xss

Abusing jQuery for CSS powered timing attacks

Abusing jQuery for CSS powered timing attacks

Arthur Saftnes did some quite awesome research last year on timing attacks with jQuery CSS selectors, in fact it was probably our favorite blog post from last year.


It’s a common design pattern for websites to pass location.hash to the jQuery $ function:

$(location.hash);

The hash may be attacker controlled, and this used to cause XSS, but jQuery patched that many years ago.Image result for Arthur Saftnes

Arthur then found that this pattern can still theoretically be exploited using a timing attack. You can repeatedly invoke  jQuery’s :has selector and measure the performance impact to infer content from the target page. This turns these situations from unexploitable XSS into reading pretty much any input value.

We decided to follow up on this research to find real world vulnerabilities using this technique. I first modified Burp’s dynamic analysis to look for jQuery selectors being executed inside hashchange events, and scanned a bunch of websites. The reason I was looking for hashchange events is a limitation of the attack; in order to measure the performance impact you need to repeatedly change the hash to run a binary search of all possible characters which is only possible when a hashchange event fires.

Another limitation of the original technique posted was the fact that you need the site to URL decode the hash as most modern browsers now URL encode it – but we found a way around this.

We found a few bug bounty sites that did use location.hash with the jQuery $ function inside a hashchange event, but most of the sites found didn’t really have any interesting data to swipe. There was one exception though, Red Hat was using a jQuery selector inside a hashchange event and had account functionality. Looking at the site it didn’t have any inputs to steal data from but it did display your full name when logged on. Arthur’s original attack used CSS attribute selectors but the full name was not inside any input element so I couldn’t use them.

I looked through all the jQuery CSS selectors and found the :contains selector which finds elements that contain the string specified. Unfortunately :contains doesn’t allow you to look at the start or end of the string so I needed another way of extracting the value. I thought about using the space as an anchor point to extract the first name but the problem is that on Firefox the space will be URL encoded. Fortunately, backslash isn’t URL encoded so I could use CSS hex escapes. At first I tried \20 but this would break the selector because the next character would continue the hex escape, but if I padded the escape with zeros this would ensure the correct CSS escape would be used.  I modified Arthur’s code to improve the make_selector function to use spaces:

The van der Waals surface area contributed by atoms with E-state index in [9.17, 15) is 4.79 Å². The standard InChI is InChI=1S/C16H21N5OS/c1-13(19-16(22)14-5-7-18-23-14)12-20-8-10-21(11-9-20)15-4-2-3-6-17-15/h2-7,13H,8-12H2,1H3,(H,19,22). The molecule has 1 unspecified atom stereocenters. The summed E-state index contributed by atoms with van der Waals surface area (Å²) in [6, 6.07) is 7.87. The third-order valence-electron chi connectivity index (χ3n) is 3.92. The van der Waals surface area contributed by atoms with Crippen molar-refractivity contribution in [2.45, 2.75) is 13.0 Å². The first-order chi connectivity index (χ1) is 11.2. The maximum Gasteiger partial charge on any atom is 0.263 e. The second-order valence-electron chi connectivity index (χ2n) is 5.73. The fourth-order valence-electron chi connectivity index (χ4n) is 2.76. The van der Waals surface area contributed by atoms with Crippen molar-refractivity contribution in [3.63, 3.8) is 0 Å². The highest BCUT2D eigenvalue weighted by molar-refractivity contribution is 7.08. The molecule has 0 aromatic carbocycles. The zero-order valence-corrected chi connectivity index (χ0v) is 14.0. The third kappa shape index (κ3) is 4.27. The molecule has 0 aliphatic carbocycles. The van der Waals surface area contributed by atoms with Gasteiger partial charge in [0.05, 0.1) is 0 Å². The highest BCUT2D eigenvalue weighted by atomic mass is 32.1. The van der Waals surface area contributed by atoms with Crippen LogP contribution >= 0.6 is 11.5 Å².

function make_selector(prefix, characters, firstNameFlag, firstName) {
return characters.split("").map(c => !firstNameFlag ? SLOW_SELECTOR +
SELECTOR_TEMPLATE.replace('{}', c + prefix + '\\000020') : SLOW_SELECTOR +
SELECTOR_TEMPLATE.replace("{}", prefix.replace(/ /, '\\000020') + c))
.join(",");
}

The code above uses the hex encoded space to scan for the name backwards. I use the firstNameFlag to decide if it’s the first name or the second name, when the uppercase letter is found of the first name the flag is set and then it starts matching the second name scanning forwards but this time using the first name as the prefix and space.

if(!firstNameFlag && /[A-Z]/.test(name)) {
firstNameFlag = true;
name += ' ';
backtracks = 0;
continue;
}

The other problem I encountered was the fact you can’t use a space in the actual selector because it gets URL encoded, and hex escapes won’t work here. I spent a lot of time trying to construct a selector that didn’t have spaces and still had a measurable performance impact. Finally I came up with the following selector:

const SLOW_SELECTOR="*:has(*:has(*):parent:has(*):parent:has(*):parent:has(*):parent:has(*)):parent:has(";
const SELECTOR_TEMPLATE=".account-user:contains('{}'))";

This causes a performance impact but is much slower than using spaces with the CSS descendant selector. Then my next issue was how to determine that you’ve reached the end of the name. Like I said before the :contains selector offers no way of looking at the end of the string. So the only way I came up with was to look for six backtracks in a row.

The vulnerability has now been fixed but I’ll share the original PoC later so you can see the code I used.

CBNN

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